There have been many precedents in international relations for such cooperation and collaboration to meet a common threat and for the establishment of "offices" of a security agency of one country in the territory of another country. The best known such instances would include the British Army of the Rhine, US bases abroad, the NATO and measures to counter the international trafficking in narcotics. More specific to India, concerned US security agencies had a continuing presence in India immediately after the Chinese incursions in the autumn of 1962 – to help establish, equip and train specialised agencies like the Aviation Research Centre, the Special Service Bureau, the Special Frontier Force and the Indo-Tibetan Border Police. Much later, when there was a serious threat to the life of Prime Minister Rajiv Gandhi and other Indian government leaders from misguided Sikh protagonists in India and abroad, the US Government accepted the regular presence in Washington of a senior Indian security official for liaison with the FBI, the US Secret Service and the Executive Protection Service. There is no loss of sovereignty or territorial integrity in accepting the presence of a foreign security establishment on our soil for the specific purpose of meeting an identified or perceived common challenge and threat – as long as the role of that "office" is clearly defined and circumscribed, is monitored for compliance and periodically reviewed for its usefulness to us.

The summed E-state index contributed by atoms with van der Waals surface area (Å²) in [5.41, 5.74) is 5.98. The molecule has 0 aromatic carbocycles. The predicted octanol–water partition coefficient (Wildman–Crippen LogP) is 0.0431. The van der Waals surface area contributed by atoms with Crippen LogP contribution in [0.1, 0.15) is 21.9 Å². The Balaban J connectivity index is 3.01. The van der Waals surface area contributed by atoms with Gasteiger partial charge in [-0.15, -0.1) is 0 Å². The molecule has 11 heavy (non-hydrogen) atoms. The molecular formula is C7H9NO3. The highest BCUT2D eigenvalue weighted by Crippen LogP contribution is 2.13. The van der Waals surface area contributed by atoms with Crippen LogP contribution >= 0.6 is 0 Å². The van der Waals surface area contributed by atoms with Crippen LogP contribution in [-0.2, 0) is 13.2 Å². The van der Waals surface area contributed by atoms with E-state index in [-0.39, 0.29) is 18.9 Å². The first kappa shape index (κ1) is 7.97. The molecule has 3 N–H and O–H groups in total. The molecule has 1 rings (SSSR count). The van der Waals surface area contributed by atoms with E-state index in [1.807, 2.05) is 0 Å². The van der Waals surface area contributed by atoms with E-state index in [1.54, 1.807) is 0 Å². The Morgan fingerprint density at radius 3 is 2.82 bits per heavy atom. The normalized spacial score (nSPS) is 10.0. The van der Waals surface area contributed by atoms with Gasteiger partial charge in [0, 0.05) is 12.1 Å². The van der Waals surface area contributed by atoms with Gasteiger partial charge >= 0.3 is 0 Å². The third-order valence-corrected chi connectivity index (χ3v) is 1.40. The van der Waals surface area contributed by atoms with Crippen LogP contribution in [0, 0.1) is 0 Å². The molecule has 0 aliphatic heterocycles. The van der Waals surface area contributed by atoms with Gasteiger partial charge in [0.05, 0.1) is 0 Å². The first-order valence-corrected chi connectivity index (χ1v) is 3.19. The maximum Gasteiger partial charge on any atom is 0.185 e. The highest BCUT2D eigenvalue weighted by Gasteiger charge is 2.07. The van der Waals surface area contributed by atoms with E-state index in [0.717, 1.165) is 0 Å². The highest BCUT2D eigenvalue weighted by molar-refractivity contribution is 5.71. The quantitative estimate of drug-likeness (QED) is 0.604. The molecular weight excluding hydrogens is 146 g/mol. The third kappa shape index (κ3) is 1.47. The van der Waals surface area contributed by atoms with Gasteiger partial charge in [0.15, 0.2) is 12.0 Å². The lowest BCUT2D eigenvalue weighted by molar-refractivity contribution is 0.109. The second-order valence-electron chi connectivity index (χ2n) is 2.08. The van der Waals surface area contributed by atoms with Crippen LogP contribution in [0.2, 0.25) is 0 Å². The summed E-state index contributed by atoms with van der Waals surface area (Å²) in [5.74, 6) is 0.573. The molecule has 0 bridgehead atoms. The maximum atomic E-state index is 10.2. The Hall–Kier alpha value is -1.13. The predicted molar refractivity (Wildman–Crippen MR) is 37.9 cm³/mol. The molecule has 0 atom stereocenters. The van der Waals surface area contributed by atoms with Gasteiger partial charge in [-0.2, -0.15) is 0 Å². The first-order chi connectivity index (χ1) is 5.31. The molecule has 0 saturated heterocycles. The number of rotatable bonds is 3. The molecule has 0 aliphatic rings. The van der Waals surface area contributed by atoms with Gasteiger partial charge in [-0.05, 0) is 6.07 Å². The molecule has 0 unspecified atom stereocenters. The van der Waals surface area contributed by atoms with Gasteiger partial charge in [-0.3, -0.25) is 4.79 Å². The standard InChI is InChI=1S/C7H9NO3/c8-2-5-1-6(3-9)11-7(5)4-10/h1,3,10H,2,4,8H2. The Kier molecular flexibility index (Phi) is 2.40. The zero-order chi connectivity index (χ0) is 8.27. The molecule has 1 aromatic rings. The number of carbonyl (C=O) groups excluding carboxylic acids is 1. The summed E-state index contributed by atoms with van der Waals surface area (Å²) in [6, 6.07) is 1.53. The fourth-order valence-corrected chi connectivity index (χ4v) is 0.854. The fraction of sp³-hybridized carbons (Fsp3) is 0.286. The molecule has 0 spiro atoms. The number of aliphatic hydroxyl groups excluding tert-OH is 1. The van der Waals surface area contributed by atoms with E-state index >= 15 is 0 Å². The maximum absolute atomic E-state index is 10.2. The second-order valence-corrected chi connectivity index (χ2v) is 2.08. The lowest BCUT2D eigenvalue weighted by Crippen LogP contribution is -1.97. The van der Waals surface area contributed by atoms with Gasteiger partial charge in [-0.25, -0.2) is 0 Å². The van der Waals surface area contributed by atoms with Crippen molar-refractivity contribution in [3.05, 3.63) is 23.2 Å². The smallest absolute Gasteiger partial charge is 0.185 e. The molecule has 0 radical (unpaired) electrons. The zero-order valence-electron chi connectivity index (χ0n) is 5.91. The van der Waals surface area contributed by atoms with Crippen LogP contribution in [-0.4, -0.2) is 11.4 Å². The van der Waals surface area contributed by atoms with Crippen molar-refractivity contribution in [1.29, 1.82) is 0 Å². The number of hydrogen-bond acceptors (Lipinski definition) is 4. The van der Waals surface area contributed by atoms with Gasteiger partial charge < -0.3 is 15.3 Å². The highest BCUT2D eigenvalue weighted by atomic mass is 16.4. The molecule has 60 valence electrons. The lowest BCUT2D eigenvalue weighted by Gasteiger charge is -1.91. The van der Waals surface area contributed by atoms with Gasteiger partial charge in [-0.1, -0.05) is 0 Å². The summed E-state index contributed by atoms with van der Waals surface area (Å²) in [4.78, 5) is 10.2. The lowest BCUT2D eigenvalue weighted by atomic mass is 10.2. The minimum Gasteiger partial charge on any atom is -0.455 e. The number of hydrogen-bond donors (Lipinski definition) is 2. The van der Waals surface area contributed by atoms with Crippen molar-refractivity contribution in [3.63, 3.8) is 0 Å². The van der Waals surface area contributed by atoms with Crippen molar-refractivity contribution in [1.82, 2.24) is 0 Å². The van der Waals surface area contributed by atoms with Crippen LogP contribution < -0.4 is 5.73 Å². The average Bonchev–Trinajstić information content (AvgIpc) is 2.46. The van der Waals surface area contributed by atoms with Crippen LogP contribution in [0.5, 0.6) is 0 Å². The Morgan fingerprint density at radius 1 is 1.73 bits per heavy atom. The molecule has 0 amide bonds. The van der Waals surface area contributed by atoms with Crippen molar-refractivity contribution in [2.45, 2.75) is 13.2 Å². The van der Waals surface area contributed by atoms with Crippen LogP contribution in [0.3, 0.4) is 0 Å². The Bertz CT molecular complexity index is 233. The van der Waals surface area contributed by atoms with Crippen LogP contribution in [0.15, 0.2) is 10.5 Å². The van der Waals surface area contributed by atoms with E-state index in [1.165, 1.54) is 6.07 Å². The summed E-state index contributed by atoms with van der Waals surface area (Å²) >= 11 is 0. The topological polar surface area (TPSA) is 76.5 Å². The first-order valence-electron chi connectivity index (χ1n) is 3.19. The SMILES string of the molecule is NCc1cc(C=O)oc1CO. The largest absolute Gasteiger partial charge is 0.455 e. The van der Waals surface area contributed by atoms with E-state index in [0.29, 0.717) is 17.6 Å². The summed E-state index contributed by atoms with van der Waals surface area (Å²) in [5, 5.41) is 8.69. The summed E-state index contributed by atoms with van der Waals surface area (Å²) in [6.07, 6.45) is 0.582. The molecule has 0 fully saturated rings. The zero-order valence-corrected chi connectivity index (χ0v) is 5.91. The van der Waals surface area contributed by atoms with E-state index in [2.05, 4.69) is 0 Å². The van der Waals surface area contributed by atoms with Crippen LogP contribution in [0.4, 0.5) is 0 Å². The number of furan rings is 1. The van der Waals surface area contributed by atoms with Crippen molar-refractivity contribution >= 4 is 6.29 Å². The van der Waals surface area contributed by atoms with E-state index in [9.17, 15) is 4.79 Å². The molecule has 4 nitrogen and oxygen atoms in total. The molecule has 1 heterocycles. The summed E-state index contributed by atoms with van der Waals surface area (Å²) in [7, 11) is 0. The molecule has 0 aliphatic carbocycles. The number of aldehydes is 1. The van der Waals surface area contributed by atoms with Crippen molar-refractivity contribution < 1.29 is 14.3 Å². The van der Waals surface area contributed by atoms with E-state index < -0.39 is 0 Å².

(R.Swaminathan, ex-Special Secretary, Directorate General of Security, Govt of India)

{The Hindustan Times : Wednesday, September 22, 1999, New Delhi}

US offers anti-terrorist training : Jay Raina (New Delhi, September 21)

The US is understood to have offered to train Indian security personnel in sophisticated counter-insurgency combat following the open declaration of jehad against the two countries by internationally-wanted Islamic terrorist Osama bin Laden.

India would not be averse to acceding to the US’s long-standing plea to have a permanent presence of the Federal Bureau of Investigations (FBI) in New Delhi. An agreement on these two crucial issues is reported to have been firmed up last week during US coordinator for counter-terrorism Michael A. Sheehan’s visit here.

Sources said even as a broad agreement had been reached between the two countries to collaborate in meeting the challenge from terrorist outfits, a formal announcement was withheld following a request from India. Indian officials are reported to have requested the US to await the installation of a popular government after the completion of the ongoing LS elections.

The sources said that broader contours of the "collaboration" would be made public immediately after the new Government took over. "Whatever be the form of the new Government, clinching of a formal agreement between the two democratic countries would not pose problems in the light of a broad-based consensus among the various political parties in India over the issue," they averred.

India’s readiness to permit the opening of FBI office in New Delhi follows the US’s keen desire to evolve an international legal framework among the targeted countries to punish terrorists.